Wednesday, Oct. 23, 2013

Program helps parents understand parent-teacher conferences

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Parent-teacher conferences don’t have to be intimidating if you know what to do. For Fort Benning parents, the Military Child Education Coalition’s Parent to Parent program has workshops to help parents with their uncertainties. On Thursday at Wilson Elementary School, MCEC offered tips and guidance for parents on the ins and outs of parent-teacher conferences.

Jennifer Boal, part of Fort Benning’s Parent to Parent team, said children whose parents are involved in their education attend school more regularly and perform better than those who don’t — regardless of income or background.

“They think it’s important, because they see you involved in it,” said Amy Kowatch of the Fort Benning Parent to Parent team. “So the earlier in the child’s education process parent involvement begins, the more powerful those effects are — no matter what the age. If they are in school, show that it is important to go to school … because you care and you are there.”

Parent-teacher conferences also help parents build rapport with their teachers, Kowatch said.

“It’s a good idea if you are transitioning during the school year … to request a conference with the school that you are leaving so you can tie up loose ends,” Boal said. “But it’s also a good idea to schedule a short conference with that new teacher at the new school because it gives you the opportunity (to catch up on) how their classroom operates (and) how the school operates.”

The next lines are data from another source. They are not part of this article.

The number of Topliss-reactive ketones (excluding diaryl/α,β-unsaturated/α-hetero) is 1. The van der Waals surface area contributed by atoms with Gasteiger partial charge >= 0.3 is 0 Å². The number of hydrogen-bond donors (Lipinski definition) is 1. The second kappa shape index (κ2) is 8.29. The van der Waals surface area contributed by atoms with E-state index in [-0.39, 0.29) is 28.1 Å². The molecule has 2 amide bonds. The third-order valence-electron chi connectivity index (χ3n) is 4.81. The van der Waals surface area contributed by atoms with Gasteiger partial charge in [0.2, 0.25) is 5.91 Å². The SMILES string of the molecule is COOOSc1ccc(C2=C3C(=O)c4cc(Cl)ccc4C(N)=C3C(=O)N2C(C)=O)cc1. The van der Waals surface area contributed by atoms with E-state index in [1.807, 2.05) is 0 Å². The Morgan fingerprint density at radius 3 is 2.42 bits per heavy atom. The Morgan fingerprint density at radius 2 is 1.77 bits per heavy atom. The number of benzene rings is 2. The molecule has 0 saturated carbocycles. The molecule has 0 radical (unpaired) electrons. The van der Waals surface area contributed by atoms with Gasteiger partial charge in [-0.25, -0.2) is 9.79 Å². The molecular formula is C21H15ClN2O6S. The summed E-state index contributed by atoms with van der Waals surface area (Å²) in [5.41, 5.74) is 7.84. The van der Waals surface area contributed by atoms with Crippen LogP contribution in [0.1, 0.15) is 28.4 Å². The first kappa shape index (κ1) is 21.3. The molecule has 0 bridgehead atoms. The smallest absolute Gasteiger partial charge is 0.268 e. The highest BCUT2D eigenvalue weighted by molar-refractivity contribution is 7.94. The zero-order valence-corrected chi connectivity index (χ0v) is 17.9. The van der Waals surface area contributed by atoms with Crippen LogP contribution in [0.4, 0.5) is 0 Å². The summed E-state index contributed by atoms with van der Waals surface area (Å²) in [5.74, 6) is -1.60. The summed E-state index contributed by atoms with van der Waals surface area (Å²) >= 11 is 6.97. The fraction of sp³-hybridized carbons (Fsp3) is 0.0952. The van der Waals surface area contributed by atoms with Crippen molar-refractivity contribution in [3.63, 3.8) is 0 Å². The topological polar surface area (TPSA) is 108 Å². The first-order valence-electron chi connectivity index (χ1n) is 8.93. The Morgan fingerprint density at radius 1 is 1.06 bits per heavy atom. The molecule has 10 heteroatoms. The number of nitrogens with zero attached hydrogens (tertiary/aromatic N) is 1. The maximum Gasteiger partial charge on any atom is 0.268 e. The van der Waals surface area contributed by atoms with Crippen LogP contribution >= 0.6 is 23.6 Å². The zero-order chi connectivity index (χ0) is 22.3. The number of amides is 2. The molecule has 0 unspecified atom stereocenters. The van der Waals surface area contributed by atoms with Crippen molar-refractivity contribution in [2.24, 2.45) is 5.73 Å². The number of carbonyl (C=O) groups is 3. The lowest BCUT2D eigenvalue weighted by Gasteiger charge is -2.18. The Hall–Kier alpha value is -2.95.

A conference with the new teacher allows the parent to update the teacher on what their child was doing at their previous school, Boal said.

Here are some things the program suggests you can do to make parent-teacher conferences productive: Before the conference:

•Talk to your child about any issues that you are concerned about and ask for his or her input for the conference. •For children in upper elementary school include them in the conference if possible. •Make a list about your child’s life at home, personality, problems, habits, and hobbies you feel are important for the teacher to know. •List your concerns about the school’s programs or policies. •Gather sample work to bring. At the conference: •Begin with positive comments about the teacher or classroom. •Let the teacher begin the discussion. •Avoid lengthy discussions of topics that are unrelated to the purpose of the conference. •Be aware of the time and make an appointment for follow up if there are parents waiting and your time is up. •Be open-minded to suggestions from the teacher. •Keep your emotions under control. •Develop measurable goals with the teacher and have a plan for follow up. After the conference: •Discuss the conference and action plan with your child. •Start immediately on the action plan you and the teacher worked out together. •Follow up with the teacher if necessary.

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